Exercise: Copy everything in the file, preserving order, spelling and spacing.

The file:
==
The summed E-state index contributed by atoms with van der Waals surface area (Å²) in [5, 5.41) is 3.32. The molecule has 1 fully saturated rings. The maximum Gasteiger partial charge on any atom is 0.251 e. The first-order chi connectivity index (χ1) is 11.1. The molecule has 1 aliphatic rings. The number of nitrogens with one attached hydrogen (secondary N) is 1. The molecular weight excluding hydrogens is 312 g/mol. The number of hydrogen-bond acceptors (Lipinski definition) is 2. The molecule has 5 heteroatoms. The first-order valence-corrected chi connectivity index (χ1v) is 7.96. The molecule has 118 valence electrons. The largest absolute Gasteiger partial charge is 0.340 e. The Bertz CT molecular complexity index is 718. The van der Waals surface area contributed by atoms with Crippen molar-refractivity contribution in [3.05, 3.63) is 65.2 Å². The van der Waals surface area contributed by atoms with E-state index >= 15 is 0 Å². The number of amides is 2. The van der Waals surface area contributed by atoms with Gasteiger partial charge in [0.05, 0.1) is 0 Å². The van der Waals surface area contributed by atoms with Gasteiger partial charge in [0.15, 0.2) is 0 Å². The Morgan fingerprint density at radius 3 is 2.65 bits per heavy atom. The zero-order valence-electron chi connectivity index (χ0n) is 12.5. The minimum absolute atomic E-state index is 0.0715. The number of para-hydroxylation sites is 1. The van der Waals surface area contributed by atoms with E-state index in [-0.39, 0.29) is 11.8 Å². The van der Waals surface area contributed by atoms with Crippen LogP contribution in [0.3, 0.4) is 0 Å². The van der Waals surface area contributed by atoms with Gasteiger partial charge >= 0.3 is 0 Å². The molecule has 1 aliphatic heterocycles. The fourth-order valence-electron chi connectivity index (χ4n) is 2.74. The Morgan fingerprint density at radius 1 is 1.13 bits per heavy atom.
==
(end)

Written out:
The summed E-state index contributed by atoms with van der Waals surface area (Å²) in [5, 5.41) is 3.32. The molecule has 1 fully saturated rings. The maximum Gasteiger partial charge on any atom is 0.251 e. The first-order chi connectivity index (χ1) is 11.1. The molecule has 1 aliphatic rings. The number of nitrogens with one attached hydrogen (secondary N) is 1. The molecular weight excluding hydrogens is 312 g/mol. The number of hydrogen-bond acceptors (Lipinski definition) is 2. The molecule has 5 heteroatoms. The first-order valence-corrected chi connectivity index (χ1v) is 7.96. The molecule has 118 valence electrons. The largest absolute Gasteiger partial charge is 0.340 e. The Bertz CT molecular complexity index is 718. The van der Waals surface area contributed by atoms with Crippen molar-refractivity contribution in [3.05, 3.63) is 65.2 Å². The van der Waals surface area contributed by atoms with E-state index >= 15 is 0 Å². The number of amides is 2. The van der Waals surface area contributed by atoms with Gasteiger partial charge in [0.05, 0.1) is 0 Å². The van der Waals surface area contributed by atoms with Gasteiger partial charge in [0.15, 0.2) is 0 Å². The Morgan fingerprint density at radius 3 is 2.65 bits per heavy atom. The zero-order valence-electron chi connectivity index (χ0n) is 12.5. The minimum absolute atomic E-state index is 0.0715. The number of para-hydroxylation sites is 1. The van der Waals surface area contributed by atoms with E-state index in [-0.39, 0.29) is 11.8 Å². The van der Waals surface area contributed by atoms with Crippen LogP contribution in [0.3, 0.4) is 0 Å². The van der Waals surface area contributed by atoms with Gasteiger partial charge >= 0.3 is 0 Å². The molecule has 1 aliphatic heterocycles. The fourth-order valence-electron chi connectivity index (χ4n) is 2.74. The Morgan fingerprint density at radius 1 is 1.13 bits per heavy atom.